May 1, 2023

Sitrep for Apr. 28 — May 01 (as of 08:30 a.m.)  

RuAF Strikes on the Territory of Ukraine

Over the weekend, rescuers continued clearing the rubble of a destroyed part of the multi-storey residential building hit as a result of a Russian missile strike on the night of Apr. 28 in the town of Uman, Cherkasy region. There is information about 23 killed people, including six children. 17 people were rescued from under the rubble, and two more women are still missing.

Russian TV presenter and propagandist Vladimir Solovyov on his Telegram channel posted a video filmed by one of the residents of the multi-storey building in Uman hit by a missile. He titled this post with the words "Severe strikes on Donbas."

Similarly, the Rossiya-1 [Russia-1] government-owned federal TV channel showed a video by the Ukrainian State Emergency Service with the smoking ruins of the residential building in Uman in the Vesti news TV show. The presenter commented on the video, saying that allegedly “Ukrainian militants hit the territory of Donbas.”

On Apr. 30, an ammunition facility was attacked in Pavlohrad, Dnipropetrovsk region. The videos show a large-scale fire, and sounds of secondary detonation can be heard. There is a large railway junction in Pavlohrad used by Ukrainian forces to supply their troops in Donbas.

On the night of May 1, another series of strikes on the territory of Ukraine took place. Reportedly, Ukrainian air defense successfully shot down all drones and missiles targeting the territory of the Kyiv region. According to Commander-in-Chief of the AFU Valerii Zaluzhnyi, 15 out of 18 Kh-101 and Kh-555 cruise missiles launched by the RuAF were shot down.

An oil depot in Sevastopol (Crimea) was attacked, most likely by an unmanned aircraft, on the night of Apr. 30. A number of videos of a large-scale fire have been posted.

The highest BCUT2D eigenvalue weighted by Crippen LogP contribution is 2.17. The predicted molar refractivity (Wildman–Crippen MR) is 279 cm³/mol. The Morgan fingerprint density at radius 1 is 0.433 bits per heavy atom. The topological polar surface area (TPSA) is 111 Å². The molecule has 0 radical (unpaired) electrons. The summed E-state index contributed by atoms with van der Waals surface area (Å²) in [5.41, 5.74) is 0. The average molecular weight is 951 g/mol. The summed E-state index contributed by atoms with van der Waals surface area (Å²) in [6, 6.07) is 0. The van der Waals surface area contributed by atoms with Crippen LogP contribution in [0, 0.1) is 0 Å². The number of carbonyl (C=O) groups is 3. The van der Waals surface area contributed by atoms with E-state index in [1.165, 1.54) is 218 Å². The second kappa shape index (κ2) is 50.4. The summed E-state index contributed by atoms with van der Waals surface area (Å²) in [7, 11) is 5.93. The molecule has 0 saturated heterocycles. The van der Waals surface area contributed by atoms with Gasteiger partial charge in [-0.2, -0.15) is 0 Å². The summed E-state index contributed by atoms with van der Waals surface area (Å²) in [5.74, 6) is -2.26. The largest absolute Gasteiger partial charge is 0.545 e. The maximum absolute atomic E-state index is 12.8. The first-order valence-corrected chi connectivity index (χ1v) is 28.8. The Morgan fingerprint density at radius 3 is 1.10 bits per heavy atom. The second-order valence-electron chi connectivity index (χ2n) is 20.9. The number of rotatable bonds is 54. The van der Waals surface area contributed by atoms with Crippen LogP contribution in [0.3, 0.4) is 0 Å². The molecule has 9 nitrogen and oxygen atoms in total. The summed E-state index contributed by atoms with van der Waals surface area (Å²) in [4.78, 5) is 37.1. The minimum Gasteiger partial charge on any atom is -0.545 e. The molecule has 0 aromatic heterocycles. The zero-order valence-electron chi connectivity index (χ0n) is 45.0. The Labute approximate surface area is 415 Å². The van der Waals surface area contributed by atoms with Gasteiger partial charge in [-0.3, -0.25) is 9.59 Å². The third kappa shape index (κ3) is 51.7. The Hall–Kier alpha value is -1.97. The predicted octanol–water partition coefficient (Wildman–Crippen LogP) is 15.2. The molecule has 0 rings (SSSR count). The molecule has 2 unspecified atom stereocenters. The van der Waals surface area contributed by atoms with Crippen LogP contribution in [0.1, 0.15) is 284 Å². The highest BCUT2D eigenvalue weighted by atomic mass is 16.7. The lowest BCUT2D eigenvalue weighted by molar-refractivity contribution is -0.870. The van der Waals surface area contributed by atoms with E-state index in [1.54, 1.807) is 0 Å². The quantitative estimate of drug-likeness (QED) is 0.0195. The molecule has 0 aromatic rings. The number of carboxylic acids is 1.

An interview with a Russian general in Crimea has recently been published, in which he says that the air defense of Crimea has been fully upgraded from the S-300 SAM systems to the more modern S-400s. The interview was filmed against the background of an inflatable model of the S-400 system, flapping in the wind.

The village of Suzemka, Bryansk region (about 8.5 km away from the border with the Sumy region of Ukraine), came under artillery fire on the night of Apr. 30. As a result, four people were killed and two more were injured.

The Situation on the Frontline

According to Yevgeny Prigozhin [Russian oligarch, confidant of Vladimir Putin, and the owner of the Wagner Group], Wagner Group mercenaries have advanced by 230 meters in Bakhmut and gained control over 58,000 square meters of the town over the recent days, while only 2.9 square kilometers remain under the control of the Armed Forces of Ukraine (let us remind our readers that one square km contains a million square meters. Therefore, according to Prigozhin, the Wagner Group took only as much as 0.058 square kilometers).

Also, according to Prigozhin, they managed to win these 230 meters at the cost of the lives of 99 fighters of the Wagner Group, and the death toll allegedly would have been five times less if not for “the military-adjacent bureaucrats who limit the amount of ammunition received by the Wagner Group, creating an artificial ammunition shortage.”

According to the DeepState Ukrainian map service, the Wagner Group has reportedly seized the Bakhmut Medical College, located next to a military unit (formerly a military equipment storage base), where we previously reported on fighting taking place. Apparently, the line of contact is currently running along the border of this unit.

Recently, in an interview with a pro-Russian journalist Semyon Pegov (a.k.a. Wargonzo) Prigozhin issued an ultimatum to Sergei Shoigu: either the military solves the problem of the Wagner Group mercenaries' lack of ammunition, or the latter leave their positions in Bakhmut and retreat in an organized manner. In our opinion, this statement is a bluff.

The Ukrainian Terra project has published a video showing how the Ukrainian Armed Forces are using drones. In one of the episodes, you can see a close-quarters battle in which drones not only perform aerial reconnaissance functions but also participate directly in the fight by dropping grenades on enemy soldiers who have taken cover.